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Mon, Mar 08, 2004 - Page 12 News List

Thai unions want government to can privatization plans


Thailand's decision to shelve the privatization of the nation's biggest energy producer has failed to end protests from unions who demanded yesterday that the listing plans be abandoned altogether.

Energy Minister Prommin Lertsuridej said the sale of 25 percent of the Electricity Generating Authority of Thailand (EGAT) would be postponed to allow for consultation with unions and the creation of a new power regulator.

"The initial public offering of EGAT is postponed indefinitely and the government will not set a new deadline," he said Saturday, in a stunning reversal of government policy forced by mounting demonstrations.

"I hope that overseas as well as local investors will understand the situation," he said, referring to fears that the postponement of the country's biggest ever float will hurt confidence in Thailand's economy.

But EGAT union chairman Sirichai Mai-ngarm said the backdown did not go far enough and that he would push ahead with plans for a huge rally tomorrow outside Government House which will cap two weeks of angry protests.

"Postponement is not our goal because the government will carry on with the privatization plan anyway," he said.

"Bringing EGAT to the stock market is not a good idea, the government should call it off and find another solution," he said.

Government spokesman Jakrapob Penkair confirmed that the listing, which was originally slated for May, had only been postponed until the administration has consulted with all concerned parties.

"The government will go ahead with the privatization plan, it has not changed its mind, the government has just made a postponement to make sure all requests can be discussed," he said.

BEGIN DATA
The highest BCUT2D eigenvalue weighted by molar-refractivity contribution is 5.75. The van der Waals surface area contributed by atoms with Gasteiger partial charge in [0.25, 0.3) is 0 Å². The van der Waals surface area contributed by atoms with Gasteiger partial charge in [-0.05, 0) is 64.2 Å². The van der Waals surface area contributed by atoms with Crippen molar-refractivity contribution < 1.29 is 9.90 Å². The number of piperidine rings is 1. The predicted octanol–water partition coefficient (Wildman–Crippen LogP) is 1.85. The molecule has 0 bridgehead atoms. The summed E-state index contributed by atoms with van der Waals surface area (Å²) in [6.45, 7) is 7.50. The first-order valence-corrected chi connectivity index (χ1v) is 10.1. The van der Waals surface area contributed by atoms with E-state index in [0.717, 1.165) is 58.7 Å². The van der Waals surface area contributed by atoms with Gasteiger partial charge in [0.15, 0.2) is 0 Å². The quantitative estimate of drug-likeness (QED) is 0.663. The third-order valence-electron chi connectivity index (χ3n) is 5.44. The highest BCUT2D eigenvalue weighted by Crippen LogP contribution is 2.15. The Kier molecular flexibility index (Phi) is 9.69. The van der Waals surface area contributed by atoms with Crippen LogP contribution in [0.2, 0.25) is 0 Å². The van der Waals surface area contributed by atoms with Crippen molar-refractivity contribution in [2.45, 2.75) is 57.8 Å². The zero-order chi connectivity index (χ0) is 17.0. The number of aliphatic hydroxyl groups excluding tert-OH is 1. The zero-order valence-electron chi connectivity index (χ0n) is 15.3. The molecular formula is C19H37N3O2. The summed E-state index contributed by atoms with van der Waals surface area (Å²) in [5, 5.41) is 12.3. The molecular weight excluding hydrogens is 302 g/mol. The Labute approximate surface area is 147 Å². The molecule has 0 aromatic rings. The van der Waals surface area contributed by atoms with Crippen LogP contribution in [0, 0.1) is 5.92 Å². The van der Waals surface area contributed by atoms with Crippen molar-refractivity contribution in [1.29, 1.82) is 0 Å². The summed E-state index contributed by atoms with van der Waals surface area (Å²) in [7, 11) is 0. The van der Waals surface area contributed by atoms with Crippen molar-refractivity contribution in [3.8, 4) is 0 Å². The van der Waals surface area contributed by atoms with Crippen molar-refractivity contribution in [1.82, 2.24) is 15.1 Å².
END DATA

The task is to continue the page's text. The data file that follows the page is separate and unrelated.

Despite Thaksin's warning last week that the stock market and baht currency could crash if the privatization plan -- a key plank in its economic policy -- was abandoned, Jakrapob said he did not anticipate a slide on the bourse.

"We can restore confidence with investors," he said.

And after the unions were warned that their demonstrations would be closed down if they got out of hand, Jakrapob urged the protesters to ensure that tomorrow's rally did not become violent.

"This is not the time to trying to win against the other side, it is time to turn towards each other and cooperate to solve the problem," he said.

Thaksin has taken a hard line against the tens of thousands of EGAT workers rallying outside the organization's headquarters, bolstered by other state employees who fear a sweeping privatization drive will cost them their jobs.

But in his weekly radio address Saturday he admitted he had pushed the issue too fast.

"I have asked my ministers why workers have had to rally and I found out that I myself must be blamed for rushing officials to privatize and that a lack of explanation to the public has caused misunderstandings," he said.

Thaksin said the public had gained the wrong impression that the entire 25 percent stake would be sold to foreigners, but that in fact only about 2 percent to 3 percent would find its way to overseas investors.

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